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Chavez campaigns on 58th birthday

Venezuelan president Hugo Chavez celebrated his 58th birthday at a re-election campaign rally, appearing vigorous after declaring himself free of cancer earlier this month.

Mr Chavez rode atop a truck and waved to crowds of supporters in the Caracas slum of Petare.

He hugged and kissed two of his daughters on a stage where he sang and danced alongside a band. His supporters sang Happy Birthday.

"I want to thank everybody for the messages I've been getting. Well, I made it to 58," Mr Chavez said, adding that Cuban president Raul Castro had called him and that he had also heard from his allies in Bolivia and Nicaragua.

Mr Chavez said earlier this month he is free of the cancer that forced him into months of treatments and caused speculation about whether he would be able to campaign. Over the past 13 months, Mr Chavez has undergone two operations that removed tumours from his pelvic region, most recently in February. The socialist leader has not disclosed key details about his illness, including the type of cancer that had been diagnosed.

Opposition candidate Henrique Capriles spoke at an event east of Caracas in Guarenas, where he swore in supporters who will monitor polling stations during the October 7 vote.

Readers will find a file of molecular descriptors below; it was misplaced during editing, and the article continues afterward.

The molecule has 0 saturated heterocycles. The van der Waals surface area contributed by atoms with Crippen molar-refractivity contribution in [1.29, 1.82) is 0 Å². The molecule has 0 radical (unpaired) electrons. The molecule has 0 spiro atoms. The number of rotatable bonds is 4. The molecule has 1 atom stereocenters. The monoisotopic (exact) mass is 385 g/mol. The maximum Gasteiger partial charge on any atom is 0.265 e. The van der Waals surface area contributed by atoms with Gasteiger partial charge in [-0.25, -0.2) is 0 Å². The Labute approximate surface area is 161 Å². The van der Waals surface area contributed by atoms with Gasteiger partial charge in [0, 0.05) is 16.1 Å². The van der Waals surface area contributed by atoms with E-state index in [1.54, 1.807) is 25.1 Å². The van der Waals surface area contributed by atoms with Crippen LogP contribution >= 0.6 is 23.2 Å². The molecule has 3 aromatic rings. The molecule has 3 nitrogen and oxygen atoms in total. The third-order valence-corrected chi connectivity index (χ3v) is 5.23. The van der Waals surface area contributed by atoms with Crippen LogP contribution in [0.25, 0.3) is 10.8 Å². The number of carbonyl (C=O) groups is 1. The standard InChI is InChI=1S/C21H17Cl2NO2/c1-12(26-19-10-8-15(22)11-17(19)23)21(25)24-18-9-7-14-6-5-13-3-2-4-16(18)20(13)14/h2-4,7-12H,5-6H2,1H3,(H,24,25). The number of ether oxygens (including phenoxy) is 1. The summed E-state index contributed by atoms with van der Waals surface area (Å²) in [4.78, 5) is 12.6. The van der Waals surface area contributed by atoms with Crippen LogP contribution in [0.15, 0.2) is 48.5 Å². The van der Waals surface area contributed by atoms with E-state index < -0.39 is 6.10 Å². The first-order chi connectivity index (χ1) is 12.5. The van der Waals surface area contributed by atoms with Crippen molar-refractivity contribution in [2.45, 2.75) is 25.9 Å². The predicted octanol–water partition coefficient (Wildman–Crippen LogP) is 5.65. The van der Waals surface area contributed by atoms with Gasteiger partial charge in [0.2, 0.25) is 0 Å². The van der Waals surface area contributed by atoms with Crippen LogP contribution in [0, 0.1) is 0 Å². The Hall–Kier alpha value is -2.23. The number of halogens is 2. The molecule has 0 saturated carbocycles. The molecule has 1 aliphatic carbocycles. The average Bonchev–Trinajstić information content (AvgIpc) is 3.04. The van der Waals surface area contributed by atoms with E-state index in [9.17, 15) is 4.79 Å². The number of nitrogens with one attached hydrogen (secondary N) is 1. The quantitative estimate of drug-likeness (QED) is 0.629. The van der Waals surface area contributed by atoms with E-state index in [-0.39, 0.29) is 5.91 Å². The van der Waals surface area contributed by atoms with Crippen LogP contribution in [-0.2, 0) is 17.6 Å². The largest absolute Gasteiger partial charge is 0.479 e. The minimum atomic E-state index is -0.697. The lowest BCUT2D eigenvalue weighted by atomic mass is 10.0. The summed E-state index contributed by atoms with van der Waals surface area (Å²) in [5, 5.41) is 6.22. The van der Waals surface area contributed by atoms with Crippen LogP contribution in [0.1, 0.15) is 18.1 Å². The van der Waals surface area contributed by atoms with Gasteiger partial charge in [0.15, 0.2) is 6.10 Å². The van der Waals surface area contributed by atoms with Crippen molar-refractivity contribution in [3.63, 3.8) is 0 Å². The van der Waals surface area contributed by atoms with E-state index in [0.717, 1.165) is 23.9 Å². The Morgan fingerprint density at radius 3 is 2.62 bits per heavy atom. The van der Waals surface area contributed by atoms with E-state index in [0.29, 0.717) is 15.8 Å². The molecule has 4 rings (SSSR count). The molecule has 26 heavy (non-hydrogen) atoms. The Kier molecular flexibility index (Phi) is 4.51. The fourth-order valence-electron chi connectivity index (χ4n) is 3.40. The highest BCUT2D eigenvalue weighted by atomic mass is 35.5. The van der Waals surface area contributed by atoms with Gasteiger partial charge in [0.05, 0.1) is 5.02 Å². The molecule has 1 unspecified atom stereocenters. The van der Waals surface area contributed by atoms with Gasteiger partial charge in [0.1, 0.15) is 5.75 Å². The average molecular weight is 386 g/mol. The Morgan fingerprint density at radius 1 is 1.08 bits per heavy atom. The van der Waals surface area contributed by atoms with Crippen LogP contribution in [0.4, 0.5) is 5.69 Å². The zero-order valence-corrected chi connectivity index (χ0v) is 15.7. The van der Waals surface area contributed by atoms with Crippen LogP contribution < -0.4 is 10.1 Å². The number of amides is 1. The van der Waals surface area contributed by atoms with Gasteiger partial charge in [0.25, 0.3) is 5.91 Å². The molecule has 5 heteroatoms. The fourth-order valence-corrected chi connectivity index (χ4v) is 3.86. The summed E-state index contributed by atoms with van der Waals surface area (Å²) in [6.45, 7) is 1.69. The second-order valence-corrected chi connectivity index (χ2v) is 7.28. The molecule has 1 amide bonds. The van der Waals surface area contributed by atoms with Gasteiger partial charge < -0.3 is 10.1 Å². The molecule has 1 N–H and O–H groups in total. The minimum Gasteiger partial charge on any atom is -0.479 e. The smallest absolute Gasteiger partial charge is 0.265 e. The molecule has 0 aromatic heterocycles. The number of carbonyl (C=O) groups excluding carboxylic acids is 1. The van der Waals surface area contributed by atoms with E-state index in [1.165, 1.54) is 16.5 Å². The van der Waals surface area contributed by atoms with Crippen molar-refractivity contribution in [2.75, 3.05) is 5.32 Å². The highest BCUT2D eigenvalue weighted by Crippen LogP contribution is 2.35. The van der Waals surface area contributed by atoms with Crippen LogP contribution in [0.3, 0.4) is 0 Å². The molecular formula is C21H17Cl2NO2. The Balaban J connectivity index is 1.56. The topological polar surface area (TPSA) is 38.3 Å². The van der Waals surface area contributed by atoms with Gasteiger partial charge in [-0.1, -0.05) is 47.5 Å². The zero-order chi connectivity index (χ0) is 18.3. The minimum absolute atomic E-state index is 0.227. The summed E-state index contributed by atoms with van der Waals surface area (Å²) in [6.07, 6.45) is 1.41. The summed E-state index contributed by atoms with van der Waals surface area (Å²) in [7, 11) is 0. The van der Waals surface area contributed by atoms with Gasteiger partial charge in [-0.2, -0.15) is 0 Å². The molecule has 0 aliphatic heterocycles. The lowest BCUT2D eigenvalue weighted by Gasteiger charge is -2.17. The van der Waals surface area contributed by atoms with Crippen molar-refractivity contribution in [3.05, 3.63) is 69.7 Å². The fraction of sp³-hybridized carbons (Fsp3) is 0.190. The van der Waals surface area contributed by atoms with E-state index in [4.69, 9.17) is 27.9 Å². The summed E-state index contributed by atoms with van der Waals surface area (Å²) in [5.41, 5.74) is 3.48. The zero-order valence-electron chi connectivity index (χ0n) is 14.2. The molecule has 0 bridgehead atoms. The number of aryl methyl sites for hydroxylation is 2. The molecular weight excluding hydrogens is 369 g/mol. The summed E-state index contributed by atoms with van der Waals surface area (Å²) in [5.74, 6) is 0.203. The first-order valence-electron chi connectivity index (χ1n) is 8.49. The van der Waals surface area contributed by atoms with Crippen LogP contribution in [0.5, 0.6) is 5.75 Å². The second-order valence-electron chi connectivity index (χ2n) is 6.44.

He said Mr Chavez's government has wasted money while schools and roads remain in bad shape. Mr Capriles noted that one Caracas hospital has been in construction for years and called it a "monument to corruption".

Mr Capriles also pointed to blackouts, double-digit inflation and seizures of private companies that he said have cost jobs. "He doesn't have anything new to offer," Mr Capriles said of the president, who has been in office since 1999 and is seeking another six-year term.

Mr Chavez has been leading in most recent polls, though his lead over Mr Capriles has varied widely depending on the survey. A large segment of voters, more than 20% in some surveys, has not revealed a preference for either candidate.

As Mr Chavez spoke to the crowd in Petare, they waved flags and blew horns. He told his supporters: "We need to work very hard. Our lead, I'm not going to say it's comfortable, no. But it's a good lead. Now we have to hold on to it and widen it."

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